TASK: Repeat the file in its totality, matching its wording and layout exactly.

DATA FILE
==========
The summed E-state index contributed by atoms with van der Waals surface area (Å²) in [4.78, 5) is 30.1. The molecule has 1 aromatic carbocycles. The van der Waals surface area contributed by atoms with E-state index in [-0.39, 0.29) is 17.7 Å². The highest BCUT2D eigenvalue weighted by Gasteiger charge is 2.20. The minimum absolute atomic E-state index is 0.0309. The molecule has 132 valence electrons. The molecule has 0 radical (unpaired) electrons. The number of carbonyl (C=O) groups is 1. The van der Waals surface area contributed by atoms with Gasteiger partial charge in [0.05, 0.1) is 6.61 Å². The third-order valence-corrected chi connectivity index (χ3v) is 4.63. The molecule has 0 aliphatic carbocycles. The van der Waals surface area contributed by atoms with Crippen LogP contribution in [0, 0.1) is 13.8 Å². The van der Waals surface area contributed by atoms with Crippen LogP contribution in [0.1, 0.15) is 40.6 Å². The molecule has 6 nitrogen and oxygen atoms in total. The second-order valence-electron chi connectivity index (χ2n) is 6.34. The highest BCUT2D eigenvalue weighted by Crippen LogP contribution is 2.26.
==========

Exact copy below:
The summed E-state index contributed by atoms with van der Waals surface area (Å²) in [4.78, 5) is 30.1. The molecule has 1 aromatic carbocycles. The van der Waals surface area contributed by atoms with E-state index in [-0.39, 0.29) is 17.7 Å². The highest BCUT2D eigenvalue weighted by Gasteiger charge is 2.20. The minimum absolute atomic E-state index is 0.0309. The molecule has 132 valence electrons. The molecule has 0 radical (unpaired) electrons. The number of carbonyl (C=O) groups is 1. The van der Waals surface area contributed by atoms with Gasteiger partial charge in [0.05, 0.1) is 6.61 Å². The third-order valence-corrected chi connectivity index (χ3v) is 4.63. The molecule has 0 aliphatic carbocycles. The van der Waals surface area contributed by atoms with Crippen LogP contribution in [0, 0.1) is 13.8 Å². The van der Waals surface area contributed by atoms with Crippen LogP contribution in [0.1, 0.15) is 40.6 Å². The molecule has 6 nitrogen and oxygen atoms in total. The second-order valence-electron chi connectivity index (χ2n) is 6.34. The highest BCUT2D eigenvalue weighted by Crippen LogP contribution is 2.26.